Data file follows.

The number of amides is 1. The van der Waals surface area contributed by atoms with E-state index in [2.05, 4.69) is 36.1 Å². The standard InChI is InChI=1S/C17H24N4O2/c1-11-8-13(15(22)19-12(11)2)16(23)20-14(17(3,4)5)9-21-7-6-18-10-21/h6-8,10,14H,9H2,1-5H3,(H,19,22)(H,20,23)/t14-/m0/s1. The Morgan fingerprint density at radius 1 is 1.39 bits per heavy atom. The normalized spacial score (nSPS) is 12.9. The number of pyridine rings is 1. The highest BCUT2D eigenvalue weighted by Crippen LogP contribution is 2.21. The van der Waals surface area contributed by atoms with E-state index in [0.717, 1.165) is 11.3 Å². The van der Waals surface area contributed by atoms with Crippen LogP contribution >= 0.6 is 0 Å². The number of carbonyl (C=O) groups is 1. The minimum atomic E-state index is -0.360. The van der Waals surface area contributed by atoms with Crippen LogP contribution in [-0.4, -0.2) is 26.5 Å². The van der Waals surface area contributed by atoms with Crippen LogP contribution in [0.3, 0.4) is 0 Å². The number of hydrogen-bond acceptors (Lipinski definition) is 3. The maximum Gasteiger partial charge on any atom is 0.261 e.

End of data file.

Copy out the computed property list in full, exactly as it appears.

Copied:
The number of amides is 1. The van der Waals surface area contributed by atoms with E-state index in [2.05, 4.69) is 36.1 Å². The standard InChI is InChI=1S/C17H24N4O2/c1-11-8-13(15(22)19-12(11)2)16(23)20-14(17(3,4)5)9-21-7-6-18-10-21/h6-8,10,14H,9H2,1-5H3,(H,19,22)(H,20,23)/t14-/m0/s1. The Morgan fingerprint density at radius 1 is 1.39 bits per heavy atom. The normalized spacial score (nSPS) is 12.9. The number of pyridine rings is 1. The highest BCUT2D eigenvalue weighted by Crippen LogP contribution is 2.21. The van der Waals surface area contributed by atoms with E-state index in [0.717, 1.165) is 11.3 Å². The van der Waals surface area contributed by atoms with Crippen LogP contribution >= 0.6 is 0 Å². The number of carbonyl (C=O) groups is 1. The minimum atomic E-state index is -0.360. The van der Waals surface area contributed by atoms with Crippen LogP contribution in [-0.4, -0.2) is 26.5 Å². The van der Waals surface area contributed by atoms with Crippen LogP contribution in [0.3, 0.4) is 0 Å². The number of hydrogen-bond acceptors (Lipinski definition) is 3. The maximum Gasteiger partial charge on any atom is 0.261 e.